The Sask finance minister, Hon. Ken Krawetz, at the Legislative Building on March 20 after announcing the budget. Photo by Shinoah Youngby Shinoah Young
@ShinoahKihew


The Legislative Building in Regina was swarming with media and onlookers Tuesday, March 20 as Hon. Ken Krawetz announced Saskatchewan’s 2013 budget report. The budget includes a new pension plan known as a Pooled Registered Pension Plan or PRPP.


 

“What we see in Saskatchewan is we have the Saskatchewan Pension Plan (SPP) for years, it’s going to be a little bit different than that. This is a pension plan that is voluntary for those who might be employees of a small business where there is no pension, there are no contributions by the employer,” said Krawetz.
Employees will have the option to sign into the plan, he added.



"The most important ones of course are the self-employed. Self-employed don’t have the ability to be in a pension plan unless they join a massive one so this will provide that opportunity," said Krawetz.
 

However, Saskatchewan Federation of Labour president Larry Hubich said, “They should have moved towards improving the Canada Pension Plan (CPP).”

"The changes are smoke and mirrors. The announcement of the PRPP is, in my humble opinion, a useless announcement. It accomplishes and achieves nothing and it is a way to obscure the fact that the provincial government has backed away from supporting real improvements to pensions in this country, which would be to improve the Canada Pension Plan," said Hubich.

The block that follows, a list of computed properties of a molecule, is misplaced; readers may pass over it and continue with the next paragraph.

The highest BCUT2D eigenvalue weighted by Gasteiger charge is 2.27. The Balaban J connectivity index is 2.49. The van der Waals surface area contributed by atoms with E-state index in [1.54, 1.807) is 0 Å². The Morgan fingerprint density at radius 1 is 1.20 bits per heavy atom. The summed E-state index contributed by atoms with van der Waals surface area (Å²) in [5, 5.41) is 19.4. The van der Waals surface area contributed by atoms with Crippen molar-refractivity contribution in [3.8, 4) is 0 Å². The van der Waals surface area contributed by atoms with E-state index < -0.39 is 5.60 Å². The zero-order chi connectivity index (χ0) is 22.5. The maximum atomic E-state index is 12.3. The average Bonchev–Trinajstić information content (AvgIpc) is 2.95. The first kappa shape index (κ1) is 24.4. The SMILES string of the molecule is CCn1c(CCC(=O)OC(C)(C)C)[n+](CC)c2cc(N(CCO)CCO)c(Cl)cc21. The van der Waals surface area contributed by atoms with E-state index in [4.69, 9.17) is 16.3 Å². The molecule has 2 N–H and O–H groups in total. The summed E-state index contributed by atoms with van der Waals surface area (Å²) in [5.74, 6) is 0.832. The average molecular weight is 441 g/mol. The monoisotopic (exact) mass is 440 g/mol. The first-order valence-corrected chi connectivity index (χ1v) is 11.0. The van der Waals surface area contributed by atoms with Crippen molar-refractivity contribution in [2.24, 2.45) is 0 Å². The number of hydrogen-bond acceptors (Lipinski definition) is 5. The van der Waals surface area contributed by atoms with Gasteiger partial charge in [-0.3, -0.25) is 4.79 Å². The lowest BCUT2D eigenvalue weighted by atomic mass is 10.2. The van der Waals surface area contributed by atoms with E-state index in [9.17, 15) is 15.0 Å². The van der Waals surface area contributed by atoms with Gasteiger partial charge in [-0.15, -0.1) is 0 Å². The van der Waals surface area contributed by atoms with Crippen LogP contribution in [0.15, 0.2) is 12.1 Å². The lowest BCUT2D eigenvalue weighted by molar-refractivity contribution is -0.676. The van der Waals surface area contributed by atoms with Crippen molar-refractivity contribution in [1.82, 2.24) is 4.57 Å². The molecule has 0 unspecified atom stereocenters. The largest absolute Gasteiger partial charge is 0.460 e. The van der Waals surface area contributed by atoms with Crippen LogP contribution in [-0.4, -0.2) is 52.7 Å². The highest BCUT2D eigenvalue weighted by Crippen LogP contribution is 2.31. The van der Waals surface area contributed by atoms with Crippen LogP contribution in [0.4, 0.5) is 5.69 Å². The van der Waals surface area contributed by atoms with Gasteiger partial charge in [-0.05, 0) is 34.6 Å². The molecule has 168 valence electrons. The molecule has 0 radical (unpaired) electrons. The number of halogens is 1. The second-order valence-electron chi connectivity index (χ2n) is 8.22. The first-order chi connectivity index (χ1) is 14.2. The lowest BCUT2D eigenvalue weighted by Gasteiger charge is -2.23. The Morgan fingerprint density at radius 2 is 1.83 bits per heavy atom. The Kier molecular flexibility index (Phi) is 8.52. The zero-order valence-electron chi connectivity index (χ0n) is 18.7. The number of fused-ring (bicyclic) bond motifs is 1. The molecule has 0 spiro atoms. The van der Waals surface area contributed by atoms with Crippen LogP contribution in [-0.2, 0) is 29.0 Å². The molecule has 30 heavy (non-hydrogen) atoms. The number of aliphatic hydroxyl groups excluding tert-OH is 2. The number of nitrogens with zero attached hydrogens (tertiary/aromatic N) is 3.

"What the PRPP is, is simply a group RRSP. It’s not going to mean any new money at all in the system. It’s not going to do anything to improve people’s retirement income," said Hubich.
 

"In Canada there's already half a trillion dollars worth of unused RRSP room and so creating yet another modified RRSP will just add to that already existing problem," he said.

 
Hubich said the SFL would prefer improvements to CPP, which requires employers to match workers' contributions dollar for dollar.
 

"These PRPP's are only contributed to by individual workers, there’s no mandatory requirement that employers contribute," he said.

 
 "A couple of provinces have been sucked into it. Unfortunately I had hoped Saskatchewan wouldn’t be sucked into that, but it appears that they now have," said Hubich.
 

Meanwhile, Krawetz said the PRPP will make people more aware of the need to save for retirement. "This is going to be another tool, another quiver, that will help people understand their financial literacy," he said.

 
"Having another savings account that you can put your money into doesn’t create any new money and that's what they’ve done," countered Hubich. "So instead of having this safety deposit box you now have two safety deposit boxes, you can pick which one you want to put your money into."